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November 10, 1962

More on Obesity, Cholesterol, Hypertension and Coronaries

JAMA. 1962;182(6):28. doi:10.1001/jama.1962.03050450118044

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Studies in experimental animals indicate that hypertension steps up production of cholesterol in the body, suggesting a possible explanation for the accelerated development of atherosclerosis seen in many patients with hypertension.

Speaking at the American Heart Association meeting last month, Dr. Harold N. Adel and his associates from the Albert Einstein School of Medicine in New York City described experiments in which rats with hypertension were shown to manufacture cholesterol at a much faster rate than normal rats with normal blood pressure. Like man, rats develop atherosclerosis at a faster rate when hypertension is present.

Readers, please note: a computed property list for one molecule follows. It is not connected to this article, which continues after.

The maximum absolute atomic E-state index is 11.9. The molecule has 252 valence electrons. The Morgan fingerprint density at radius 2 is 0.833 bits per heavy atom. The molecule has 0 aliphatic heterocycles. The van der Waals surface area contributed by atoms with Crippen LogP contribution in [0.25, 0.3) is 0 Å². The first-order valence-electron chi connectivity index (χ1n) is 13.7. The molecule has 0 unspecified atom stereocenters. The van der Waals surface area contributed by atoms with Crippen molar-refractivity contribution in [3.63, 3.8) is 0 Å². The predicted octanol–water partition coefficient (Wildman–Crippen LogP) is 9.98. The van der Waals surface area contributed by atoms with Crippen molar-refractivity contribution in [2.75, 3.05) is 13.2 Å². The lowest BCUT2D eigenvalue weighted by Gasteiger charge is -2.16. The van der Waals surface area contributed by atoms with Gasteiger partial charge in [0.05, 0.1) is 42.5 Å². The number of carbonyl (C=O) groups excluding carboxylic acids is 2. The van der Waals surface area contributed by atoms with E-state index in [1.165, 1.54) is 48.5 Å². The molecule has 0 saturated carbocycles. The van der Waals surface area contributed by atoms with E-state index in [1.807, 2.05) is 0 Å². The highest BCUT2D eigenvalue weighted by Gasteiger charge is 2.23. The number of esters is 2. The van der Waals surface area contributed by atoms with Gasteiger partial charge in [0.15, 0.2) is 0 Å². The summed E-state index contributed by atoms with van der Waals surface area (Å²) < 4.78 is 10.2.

In one experiment, Adel and his colleagues injected radioactivelytagged acetate—a source material for the manufacture of cholesterol by the liver—into hypertensive and normal rats. After an appropriate time had elapsed, blood, liver, and other tissues from both groups of rats were analyzed for their cholesterol content. Adel told of finding more radioactive cholesterol in the

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